Today is the start of a new school year. It doesn’t necessarily mean that there are any teachers or children around yet, but it means a level of mental and physical preparation for the task ahead that makes 1st September feel different from the middle of August. The school has undergone a number of physical changes – we have rearranged the teaching areas in the Foundation Stage so that the two teachers no longer have to hear each other teach (a design fault of the original plan which has only taken us 10 years to rectify!); we have built a new greenhouse, courtesy of Friends Together (our PTA), for both Gardening Club and class work; we have redecorated most of the office area and remodelled the staff room; and, perhaps most significantly for those that clean that area, put new urinals in the Y1/2 boys’ toilet. Aim, gentlemen, please.
A huge amount of effort was expended by the leadership team last year in supporting the work of Y6 teachers in the face of some real pupil progress challenges. For at least three of us, this took a large time budget with consequent knock-on effects on other areas of school life. For another of the leadership team, the commitment has extended to her being willing and determined to take on a Y6 class and teach it. So this holiday has been, above all, a chance to reconsider the story of our school, its purpose under God and what we have learnt from one another and from evidence and research about teaching and learning. Part of that story we will explore again tomorrow. It will contain challenges, for sure, but the most important message is this: we have learnt together what makes for effective learning in children, and it works. Now we have to pay deep and sustained attention to our own craftsmanship, particularly in those areas where either individually or collectively we know we do not do as well as in others.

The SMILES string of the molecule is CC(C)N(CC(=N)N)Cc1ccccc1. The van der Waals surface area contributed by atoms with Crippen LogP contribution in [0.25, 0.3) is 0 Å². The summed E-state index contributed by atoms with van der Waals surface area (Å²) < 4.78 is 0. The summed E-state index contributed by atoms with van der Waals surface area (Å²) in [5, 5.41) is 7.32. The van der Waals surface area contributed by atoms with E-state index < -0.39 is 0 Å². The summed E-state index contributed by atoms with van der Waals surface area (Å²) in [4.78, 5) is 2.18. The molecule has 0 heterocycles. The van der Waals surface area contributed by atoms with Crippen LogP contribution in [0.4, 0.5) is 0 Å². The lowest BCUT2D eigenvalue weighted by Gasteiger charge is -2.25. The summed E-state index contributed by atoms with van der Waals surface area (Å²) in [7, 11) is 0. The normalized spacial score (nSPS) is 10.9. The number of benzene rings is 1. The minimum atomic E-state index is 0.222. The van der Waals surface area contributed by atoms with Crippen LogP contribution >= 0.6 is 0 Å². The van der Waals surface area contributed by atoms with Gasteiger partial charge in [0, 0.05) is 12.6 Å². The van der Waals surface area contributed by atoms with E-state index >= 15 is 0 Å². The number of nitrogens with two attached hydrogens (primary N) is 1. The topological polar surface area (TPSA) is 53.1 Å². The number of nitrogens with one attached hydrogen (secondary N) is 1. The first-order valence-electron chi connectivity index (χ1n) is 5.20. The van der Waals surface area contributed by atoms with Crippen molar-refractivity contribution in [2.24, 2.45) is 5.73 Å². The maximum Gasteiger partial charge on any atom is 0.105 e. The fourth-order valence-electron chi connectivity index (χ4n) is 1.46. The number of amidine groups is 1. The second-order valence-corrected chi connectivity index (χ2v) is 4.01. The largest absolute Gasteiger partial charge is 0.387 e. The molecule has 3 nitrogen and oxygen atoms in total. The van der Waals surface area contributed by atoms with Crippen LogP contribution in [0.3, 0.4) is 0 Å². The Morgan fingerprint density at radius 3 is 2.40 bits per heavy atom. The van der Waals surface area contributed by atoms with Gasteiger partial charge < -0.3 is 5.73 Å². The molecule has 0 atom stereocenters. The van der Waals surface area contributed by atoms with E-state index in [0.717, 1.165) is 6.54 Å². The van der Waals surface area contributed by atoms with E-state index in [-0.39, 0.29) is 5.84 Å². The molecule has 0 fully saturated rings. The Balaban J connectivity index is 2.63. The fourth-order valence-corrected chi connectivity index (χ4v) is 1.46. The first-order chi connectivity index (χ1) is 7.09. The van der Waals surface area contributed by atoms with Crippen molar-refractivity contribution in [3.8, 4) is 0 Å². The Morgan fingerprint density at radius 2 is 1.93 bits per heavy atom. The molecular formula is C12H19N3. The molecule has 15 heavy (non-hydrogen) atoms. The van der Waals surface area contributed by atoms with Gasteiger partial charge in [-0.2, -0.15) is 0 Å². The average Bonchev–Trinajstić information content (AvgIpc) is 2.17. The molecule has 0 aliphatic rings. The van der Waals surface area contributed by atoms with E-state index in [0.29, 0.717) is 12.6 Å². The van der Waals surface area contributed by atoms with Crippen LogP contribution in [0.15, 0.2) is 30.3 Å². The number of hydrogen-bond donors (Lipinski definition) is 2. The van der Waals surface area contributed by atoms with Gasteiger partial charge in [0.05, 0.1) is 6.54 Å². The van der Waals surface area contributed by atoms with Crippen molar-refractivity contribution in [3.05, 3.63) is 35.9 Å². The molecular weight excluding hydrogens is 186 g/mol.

This is a critical process. Part of our work has always been to understand why we are doing what we are doing and to do it with intention and purpose, with the outcomes we want clearly in front of us. Our curriculum and our management of pupil conduct and adult relationships have all been done with this intentionality. I would motivate for all of us this year to ask the question, whether we are teachers or teaching assistants:
Am I teaching with craft and intent, or am I just “delivering a lesson”?
The answer to this question will tell each of us a lot about where we are and where we need to work harder at our craft.